South America is already a big market. In the next years the region could position itself as a must-go destination.
2013 has been a good year for tourism worldwide, showing growth rates that already surpass the 2%-4% forecast - even before knowing the results for the whole year. While Europe recovers, Spain is back to place #3 in the world destination ranking in terms of international arrivals, ahead of China. South America has seen an increase in tourism arrivals of 3.2%, but perspectives for 2014 are excellent, with a forecast of 6% growth.
The world tourism landscape is dominated by the emerging markets, specially in Asia but at a lesser scale in South America. In both continents, the middle class is booming and that is consolidating these countries as robust outbound tourism markets. Each year millions of people join the international traveling class. It's the new lifestyle. Take Brazil, for example. During the 2000-2010 decade, the number of trips abroad incresased by 62% and this trend, while slower in the last couple of years, remains solid in this country and keeps growing in other countries in the region. Colombia, Ecuador, Chile, Peru, Argentina or Panama are already big tourist exporters and noone is oblivious to this enormous opportunity. Each year new routes between the main hubs in the continent and the rest of the world are opened. In 2014 Brand USA, the international tourism marketing organisation that the Obama administration just launched, plans on opening not one but several offices in the continent.
South America is far from the traditional big travel markets and that defines its dynamics. In the first place, because the region relies on itself for growth. Its potential does not lie in attracting long-distance trips for faraway countries, but in the internal market. For Brazil, the main tourism market in the region, the increase in outbound travel is forecasted at 6% for 2014 but with one caveat: the most popular kind of travel is short trips, getaways. For these, the forecast escalates to 16% more trips with 12% more expenditure than this year. And where do you travel when you have four days? Nearby. To your neighbour countries. Improved regional connectivity between the main destinations in the region will be key to consolidate this trend. Higher frequencies, more seats, for less money.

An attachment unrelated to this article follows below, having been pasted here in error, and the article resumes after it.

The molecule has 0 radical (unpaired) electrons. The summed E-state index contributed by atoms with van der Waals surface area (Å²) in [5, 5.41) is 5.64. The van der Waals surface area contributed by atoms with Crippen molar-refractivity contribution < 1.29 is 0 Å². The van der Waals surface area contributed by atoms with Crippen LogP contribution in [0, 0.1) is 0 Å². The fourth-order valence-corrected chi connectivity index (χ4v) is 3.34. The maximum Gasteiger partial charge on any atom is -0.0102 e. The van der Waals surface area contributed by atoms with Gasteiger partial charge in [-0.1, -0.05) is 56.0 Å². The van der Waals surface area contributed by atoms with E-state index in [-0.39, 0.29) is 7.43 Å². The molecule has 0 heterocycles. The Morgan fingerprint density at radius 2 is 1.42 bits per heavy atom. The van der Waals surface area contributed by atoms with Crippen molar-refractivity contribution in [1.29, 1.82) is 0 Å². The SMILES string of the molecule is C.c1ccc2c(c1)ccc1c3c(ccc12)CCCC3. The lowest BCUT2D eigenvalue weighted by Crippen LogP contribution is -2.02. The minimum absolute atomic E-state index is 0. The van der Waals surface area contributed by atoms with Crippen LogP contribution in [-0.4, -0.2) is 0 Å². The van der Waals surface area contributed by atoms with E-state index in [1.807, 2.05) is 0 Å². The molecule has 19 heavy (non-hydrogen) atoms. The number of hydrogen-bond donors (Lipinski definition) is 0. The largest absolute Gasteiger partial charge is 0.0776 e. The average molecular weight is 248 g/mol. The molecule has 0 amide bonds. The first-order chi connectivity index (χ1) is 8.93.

In the second place, South America is perceived by long-distance travelers as one single destination, specially for Asians. The grand tour is to the continent, not to a single country. A multi-destination trip. In this sense, new air routes with fewer stopovers between the icons of the continent like the new Iguazu-Cuzco route is not accidental. The region must consider how to make the best of the magnificent opportunity it is facing in the light of the World Soccer Championship of 2014 and the 2016 Olympics in Brazil. Not only to capitalize on the large number of visitors which with no doubt will arrive attracted by these events, but also to position itself in front of the whole world as a major destination. A diverse destination with extraordinary attractions. A single, cohesive destination.